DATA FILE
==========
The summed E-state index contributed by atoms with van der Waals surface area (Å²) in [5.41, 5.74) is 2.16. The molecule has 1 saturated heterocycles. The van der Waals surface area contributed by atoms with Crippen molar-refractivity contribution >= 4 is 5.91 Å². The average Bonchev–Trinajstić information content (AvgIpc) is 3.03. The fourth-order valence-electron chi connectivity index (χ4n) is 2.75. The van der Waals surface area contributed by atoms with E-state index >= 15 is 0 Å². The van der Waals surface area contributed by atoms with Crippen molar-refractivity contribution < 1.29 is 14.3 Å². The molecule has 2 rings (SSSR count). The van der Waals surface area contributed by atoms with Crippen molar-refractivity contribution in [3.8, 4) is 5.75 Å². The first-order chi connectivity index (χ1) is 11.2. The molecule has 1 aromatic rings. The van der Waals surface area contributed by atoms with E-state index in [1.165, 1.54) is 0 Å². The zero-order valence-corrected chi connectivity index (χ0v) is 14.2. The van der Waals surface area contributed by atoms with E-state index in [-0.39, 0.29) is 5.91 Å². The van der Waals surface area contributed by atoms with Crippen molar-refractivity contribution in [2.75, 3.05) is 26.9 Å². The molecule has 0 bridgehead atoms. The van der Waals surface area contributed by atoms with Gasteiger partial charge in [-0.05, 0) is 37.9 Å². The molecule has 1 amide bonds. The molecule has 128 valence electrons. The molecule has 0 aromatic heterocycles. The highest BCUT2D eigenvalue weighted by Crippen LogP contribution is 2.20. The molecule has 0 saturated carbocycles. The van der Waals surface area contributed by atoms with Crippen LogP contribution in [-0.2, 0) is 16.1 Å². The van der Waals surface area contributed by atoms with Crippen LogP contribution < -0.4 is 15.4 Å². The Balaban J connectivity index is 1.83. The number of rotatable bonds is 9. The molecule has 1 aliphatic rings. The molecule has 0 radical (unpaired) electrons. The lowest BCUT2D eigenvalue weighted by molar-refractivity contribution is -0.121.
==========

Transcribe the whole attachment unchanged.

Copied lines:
The summed E-state index contributed by atoms with van der Waals surface area (Å²) in [5.41, 5.74) is 2.16. The molecule has 1 saturated heterocycles. The van der Waals surface area contributed by atoms with Crippen molar-refractivity contribution >= 4 is 5.91 Å². The average Bonchev–Trinajstić information content (AvgIpc) is 3.03. The fourth-order valence-electron chi connectivity index (χ4n) is 2.75. The van der Waals surface area contributed by atoms with E-state index >= 15 is 0 Å². The van der Waals surface area contributed by atoms with Crippen molar-refractivity contribution < 1.29 is 14.3 Å². The molecule has 2 rings (SSSR count). The van der Waals surface area contributed by atoms with Crippen molar-refractivity contribution in [3.8, 4) is 5.75 Å². The first-order chi connectivity index (χ1) is 11.2. The molecule has 1 aromatic rings. The van der Waals surface area contributed by atoms with E-state index in [1.165, 1.54) is 0 Å². The zero-order valence-corrected chi connectivity index (χ0v) is 14.2. The van der Waals surface area contributed by atoms with E-state index in [-0.39, 0.29) is 5.91 Å². The van der Waals surface area contributed by atoms with Crippen molar-refractivity contribution in [2.75, 3.05) is 26.9 Å². The molecule has 0 bridgehead atoms. The van der Waals surface area contributed by atoms with Gasteiger partial charge in [-0.05, 0) is 37.9 Å². The molecule has 1 amide bonds. The molecule has 128 valence electrons. The molecule has 0 aromatic heterocycles. The highest BCUT2D eigenvalue weighted by Crippen LogP contribution is 2.20. The molecule has 0 saturated carbocycles. The van der Waals surface area contributed by atoms with Crippen LogP contribution in [-0.2, 0) is 16.1 Å². The van der Waals surface area contributed by atoms with Crippen LogP contribution < -0.4 is 15.4 Å². The Balaban J connectivity index is 1.83. The number of rotatable bonds is 9. The molecule has 1 aliphatic rings. The molecule has 0 radical (unpaired) electrons. The lowest BCUT2D eigenvalue weighted by molar-refractivity contribution is -0.121.